Step 3: Determine your level of development. All communities known to exist go through the following stages. They may be modified in shape and size, but generally they’ll line up with one of these:

  1. Encampment. As you can guess, this type of community is typically either very new, very primitive, or very temporary; nomads swear by it, since it keeps things simple enough for easy movement. (“To your tents, O Israel!”) This stage of development is usually a ragged circle around the center of the community, whether it’s the tent of the nomad chief or the river or even the railroad construction site. At this stage, the community isn’t very organized; typically, the closer you are to the center, the more important you are (especially since the waste pits go outside the camp), with the obvious exception of warriors. Since they’re needed on the outside of the camp, warriors are typically distributed around the perimeter, forming a defensive ring. This sets us up for the next stage…
  2. Village. At this stage, the community is much bigger, and less mobile. Individual waste pits take the place of the encampment’s communal waste pit; in agricultural communities, human and animal waste is collected and turned into fertilizer (waste not waste, want not, so to speak). Nomads can still maneuver at this size community, but it’s harder; the bigger the community gets, the harder it is to keep it together on the march. What’s more, the semi-random encampment has begun to stratify into neighborhoods; like begets like, after all, and people of the same profession tend to wind up in the same place. (Seldom right next to each other, but generally in the same location.) Semi-fixed defenses often put in an appearance as well: Basic guard towers and defensive walls improve security, though the community, if it’s still growing, tends to outstrip the ‘city limits’ on a regular basis. As more and more people arrive, eventually we move to…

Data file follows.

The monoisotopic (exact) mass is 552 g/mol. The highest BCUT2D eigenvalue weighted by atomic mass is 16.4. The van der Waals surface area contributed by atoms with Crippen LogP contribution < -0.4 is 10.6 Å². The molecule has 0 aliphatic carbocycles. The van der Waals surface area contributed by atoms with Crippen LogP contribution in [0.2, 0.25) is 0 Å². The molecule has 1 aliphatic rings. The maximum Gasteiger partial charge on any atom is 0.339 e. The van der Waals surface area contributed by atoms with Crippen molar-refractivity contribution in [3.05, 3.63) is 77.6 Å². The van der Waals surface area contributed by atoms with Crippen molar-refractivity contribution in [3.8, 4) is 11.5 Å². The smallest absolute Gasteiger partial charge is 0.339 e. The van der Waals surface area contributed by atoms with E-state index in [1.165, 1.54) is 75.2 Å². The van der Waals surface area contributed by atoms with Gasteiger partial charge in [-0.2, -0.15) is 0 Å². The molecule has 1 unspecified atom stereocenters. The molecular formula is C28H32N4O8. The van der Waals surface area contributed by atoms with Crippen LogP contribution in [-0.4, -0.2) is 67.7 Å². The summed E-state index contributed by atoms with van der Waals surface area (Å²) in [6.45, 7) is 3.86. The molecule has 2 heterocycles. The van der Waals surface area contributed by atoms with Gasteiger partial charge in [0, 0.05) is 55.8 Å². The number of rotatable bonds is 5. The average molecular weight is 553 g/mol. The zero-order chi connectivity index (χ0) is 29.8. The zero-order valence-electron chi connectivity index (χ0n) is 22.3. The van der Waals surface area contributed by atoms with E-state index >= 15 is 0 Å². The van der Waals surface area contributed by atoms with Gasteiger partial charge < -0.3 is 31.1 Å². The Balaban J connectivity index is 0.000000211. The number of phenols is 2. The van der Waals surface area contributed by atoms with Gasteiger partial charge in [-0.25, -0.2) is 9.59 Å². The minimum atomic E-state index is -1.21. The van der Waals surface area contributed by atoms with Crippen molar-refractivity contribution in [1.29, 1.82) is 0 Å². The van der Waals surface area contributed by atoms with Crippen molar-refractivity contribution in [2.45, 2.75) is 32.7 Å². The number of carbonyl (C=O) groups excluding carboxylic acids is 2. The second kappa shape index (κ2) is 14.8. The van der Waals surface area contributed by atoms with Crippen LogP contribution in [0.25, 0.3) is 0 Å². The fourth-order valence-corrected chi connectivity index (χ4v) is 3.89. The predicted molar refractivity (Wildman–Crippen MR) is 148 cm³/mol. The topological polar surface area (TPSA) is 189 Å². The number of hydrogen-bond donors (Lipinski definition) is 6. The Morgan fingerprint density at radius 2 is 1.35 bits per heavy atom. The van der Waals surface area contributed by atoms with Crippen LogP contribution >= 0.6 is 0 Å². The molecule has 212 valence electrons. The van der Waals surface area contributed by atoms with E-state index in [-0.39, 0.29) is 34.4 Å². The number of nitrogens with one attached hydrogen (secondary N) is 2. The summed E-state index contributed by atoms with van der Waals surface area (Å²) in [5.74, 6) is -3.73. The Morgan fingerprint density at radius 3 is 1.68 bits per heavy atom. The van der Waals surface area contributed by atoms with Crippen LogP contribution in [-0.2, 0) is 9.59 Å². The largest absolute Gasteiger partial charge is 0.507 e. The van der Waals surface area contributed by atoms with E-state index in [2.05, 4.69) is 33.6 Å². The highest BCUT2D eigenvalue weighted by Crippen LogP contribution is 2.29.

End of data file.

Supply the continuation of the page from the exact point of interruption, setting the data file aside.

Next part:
3. Town. Larger than the village, the town is also more rigid; with size, you lose mobility, and communities of this size are very seldom mobile. Likewise, the neighborhoods have increased in size and concentration, to the point of towns having ‘districts’ and streets being named after the occupations in the area. (Everything from the ordinary Cooper and Baker to the more, er, esoteric ones like London’s Gropecunte Lane. Sorry for the language, folks, but that was its real name, and yes, it meant what it said.) Static defenses are usually in place… but seldom a great deal of use, since the population tends to outstrip the walls on a yearly, if not seasonal, basis.